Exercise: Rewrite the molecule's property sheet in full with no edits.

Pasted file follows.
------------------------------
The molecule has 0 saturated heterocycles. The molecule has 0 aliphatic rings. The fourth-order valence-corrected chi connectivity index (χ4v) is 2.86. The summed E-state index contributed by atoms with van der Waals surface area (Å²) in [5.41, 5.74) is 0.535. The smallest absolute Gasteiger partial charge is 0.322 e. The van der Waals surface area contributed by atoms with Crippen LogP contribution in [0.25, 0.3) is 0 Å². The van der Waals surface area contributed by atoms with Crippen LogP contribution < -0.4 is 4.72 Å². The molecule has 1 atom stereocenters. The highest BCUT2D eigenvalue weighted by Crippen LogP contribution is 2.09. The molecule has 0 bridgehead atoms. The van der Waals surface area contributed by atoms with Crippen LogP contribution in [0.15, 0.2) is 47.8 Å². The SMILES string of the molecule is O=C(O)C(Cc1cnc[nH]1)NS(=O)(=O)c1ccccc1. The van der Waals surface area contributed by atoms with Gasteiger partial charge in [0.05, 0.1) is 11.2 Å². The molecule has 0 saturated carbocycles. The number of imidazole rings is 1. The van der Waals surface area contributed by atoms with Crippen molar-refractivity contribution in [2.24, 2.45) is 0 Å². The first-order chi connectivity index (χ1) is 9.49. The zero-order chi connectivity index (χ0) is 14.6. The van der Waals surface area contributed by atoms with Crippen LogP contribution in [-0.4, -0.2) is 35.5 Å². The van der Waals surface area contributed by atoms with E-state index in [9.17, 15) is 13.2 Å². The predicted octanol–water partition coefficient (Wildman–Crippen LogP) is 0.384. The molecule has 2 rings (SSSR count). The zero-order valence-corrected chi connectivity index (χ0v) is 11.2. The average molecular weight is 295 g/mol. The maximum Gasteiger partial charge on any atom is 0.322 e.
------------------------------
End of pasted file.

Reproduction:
The molecule has 0 saturated heterocycles. The molecule has 0 aliphatic rings. The fourth-order valence-corrected chi connectivity index (χ4v) is 2.86. The summed E-state index contributed by atoms with van der Waals surface area (Å²) in [5.41, 5.74) is 0.535. The smallest absolute Gasteiger partial charge is 0.322 e. The van der Waals surface area contributed by atoms with Crippen LogP contribution in [0.25, 0.3) is 0 Å². The van der Waals surface area contributed by atoms with Crippen LogP contribution < -0.4 is 4.72 Å². The molecule has 1 atom stereocenters. The highest BCUT2D eigenvalue weighted by Crippen LogP contribution is 2.09. The molecule has 0 bridgehead atoms. The van der Waals surface area contributed by atoms with Crippen LogP contribution in [0.15, 0.2) is 47.8 Å². The SMILES string of the molecule is O=C(O)C(Cc1cnc[nH]1)NS(=O)(=O)c1ccccc1. The van der Waals surface area contributed by atoms with Gasteiger partial charge in [0.05, 0.1) is 11.2 Å². The molecule has 0 saturated carbocycles. The number of imidazole rings is 1. The van der Waals surface area contributed by atoms with Crippen molar-refractivity contribution in [2.24, 2.45) is 0 Å². The first-order chi connectivity index (χ1) is 9.49. The zero-order chi connectivity index (χ0) is 14.6. The van der Waals surface area contributed by atoms with Crippen LogP contribution in [-0.4, -0.2) is 35.5 Å². The van der Waals surface area contributed by atoms with E-state index in [9.17, 15) is 13.2 Å². The predicted octanol–water partition coefficient (Wildman–Crippen LogP) is 0.384. The molecule has 2 rings (SSSR count). The zero-order valence-corrected chi connectivity index (χ0v) is 11.2. The average molecular weight is 295 g/mol. The maximum Gasteiger partial charge on any atom is 0.322 e.